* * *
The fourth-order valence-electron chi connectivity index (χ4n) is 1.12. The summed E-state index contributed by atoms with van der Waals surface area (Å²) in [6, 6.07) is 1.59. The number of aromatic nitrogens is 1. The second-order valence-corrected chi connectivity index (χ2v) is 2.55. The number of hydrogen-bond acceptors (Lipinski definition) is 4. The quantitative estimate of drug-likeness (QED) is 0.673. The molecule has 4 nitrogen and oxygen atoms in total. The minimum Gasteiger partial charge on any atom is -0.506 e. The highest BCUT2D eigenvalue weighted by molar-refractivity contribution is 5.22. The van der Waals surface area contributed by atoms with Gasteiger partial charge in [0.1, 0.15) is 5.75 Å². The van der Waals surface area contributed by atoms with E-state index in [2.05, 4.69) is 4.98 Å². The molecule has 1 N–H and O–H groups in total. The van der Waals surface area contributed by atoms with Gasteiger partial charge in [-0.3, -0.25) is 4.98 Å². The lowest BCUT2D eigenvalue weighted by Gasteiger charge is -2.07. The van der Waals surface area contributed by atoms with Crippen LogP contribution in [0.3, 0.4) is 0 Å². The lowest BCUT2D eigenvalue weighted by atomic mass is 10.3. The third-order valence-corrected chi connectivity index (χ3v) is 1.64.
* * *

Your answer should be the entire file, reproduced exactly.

The fourth-order valence-electron chi connectivity index (χ4n) is 1.12. The summed E-state index contributed by atoms with van der Waals surface area (Å²) in [6, 6.07) is 1.59. The number of aromatic nitrogens is 1. The second-order valence-corrected chi connectivity index (χ2v) is 2.55. The number of hydrogen-bond acceptors (Lipinski definition) is 4. The quantitative estimate of drug-likeness (QED) is 0.673. The molecule has 4 nitrogen and oxygen atoms in total. The minimum Gasteiger partial charge on any atom is -0.506 e. The highest BCUT2D eigenvalue weighted by molar-refractivity contribution is 5.22. The van der Waals surface area contributed by atoms with Gasteiger partial charge in [0.1, 0.15) is 5.75 Å². The van der Waals surface area contributed by atoms with E-state index in [2.05, 4.69) is 4.98 Å². The molecule has 1 N–H and O–H groups in total. The van der Waals surface area contributed by atoms with Gasteiger partial charge in [-0.3, -0.25) is 4.98 Å². The lowest BCUT2D eigenvalue weighted by Gasteiger charge is -2.07. The van der Waals surface area contributed by atoms with Crippen LogP contribution in [0.3, 0.4) is 0 Å². The lowest BCUT2D eigenvalue weighted by atomic mass is 10.3. The third-order valence-corrected chi connectivity index (χ3v) is 1.64.